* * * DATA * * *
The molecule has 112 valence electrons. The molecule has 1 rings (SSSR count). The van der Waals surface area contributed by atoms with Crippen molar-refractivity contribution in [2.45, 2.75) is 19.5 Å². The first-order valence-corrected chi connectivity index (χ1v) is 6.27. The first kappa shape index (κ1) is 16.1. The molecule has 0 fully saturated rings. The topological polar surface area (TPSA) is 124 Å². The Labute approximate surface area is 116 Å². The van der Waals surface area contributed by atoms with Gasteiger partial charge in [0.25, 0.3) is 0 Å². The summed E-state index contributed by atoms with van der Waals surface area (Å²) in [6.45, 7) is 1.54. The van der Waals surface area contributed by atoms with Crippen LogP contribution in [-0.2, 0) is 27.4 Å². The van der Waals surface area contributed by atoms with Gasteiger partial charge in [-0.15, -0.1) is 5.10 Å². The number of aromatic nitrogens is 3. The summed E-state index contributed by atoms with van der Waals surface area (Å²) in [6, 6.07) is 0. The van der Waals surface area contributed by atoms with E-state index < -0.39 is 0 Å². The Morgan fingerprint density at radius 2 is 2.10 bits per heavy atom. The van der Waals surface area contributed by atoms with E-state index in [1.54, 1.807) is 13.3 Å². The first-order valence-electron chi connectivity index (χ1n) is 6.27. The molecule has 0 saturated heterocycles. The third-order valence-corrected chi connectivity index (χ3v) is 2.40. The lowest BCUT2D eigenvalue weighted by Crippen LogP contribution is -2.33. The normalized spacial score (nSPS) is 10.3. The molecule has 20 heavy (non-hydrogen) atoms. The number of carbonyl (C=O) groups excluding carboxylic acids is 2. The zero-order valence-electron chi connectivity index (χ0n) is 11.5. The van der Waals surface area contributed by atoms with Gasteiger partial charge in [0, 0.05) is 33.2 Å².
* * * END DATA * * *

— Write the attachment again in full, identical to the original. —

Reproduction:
The molecule has 112 valence electrons. The molecule has 1 rings (SSSR count). The van der Waals surface area contributed by atoms with Crippen molar-refractivity contribution in [2.45, 2.75) is 19.5 Å². The first-order valence-corrected chi connectivity index (χ1v) is 6.27. The first kappa shape index (κ1) is 16.1. The molecule has 0 fully saturated rings. The topological polar surface area (TPSA) is 124 Å². The Labute approximate surface area is 116 Å². The van der Waals surface area contributed by atoms with Gasteiger partial charge in [0.25, 0.3) is 0 Å². The summed E-state index contributed by atoms with van der Waals surface area (Å²) in [6.45, 7) is 1.54. The van der Waals surface area contributed by atoms with Crippen LogP contribution in [-0.2, 0) is 27.4 Å². The van der Waals surface area contributed by atoms with Gasteiger partial charge in [-0.15, -0.1) is 5.10 Å². The number of aromatic nitrogens is 3. The summed E-state index contributed by atoms with van der Waals surface area (Å²) in [6, 6.07) is 0. The van der Waals surface area contributed by atoms with E-state index < -0.39 is 0 Å². The Morgan fingerprint density at radius 2 is 2.10 bits per heavy atom. The van der Waals surface area contributed by atoms with E-state index in [1.54, 1.807) is 13.3 Å². The first-order valence-electron chi connectivity index (χ1n) is 6.27. The molecule has 0 saturated heterocycles. The third-order valence-corrected chi connectivity index (χ3v) is 2.40. The lowest BCUT2D eigenvalue weighted by Crippen LogP contribution is -2.33. The normalized spacial score (nSPS) is 10.3. The molecule has 20 heavy (non-hydrogen) atoms. The number of carbonyl (C=O) groups excluding carboxylic acids is 2. The zero-order valence-electron chi connectivity index (χ0n) is 11.5. The van der Waals surface area contributed by atoms with Gasteiger partial charge in [0, 0.05) is 33.2 Å².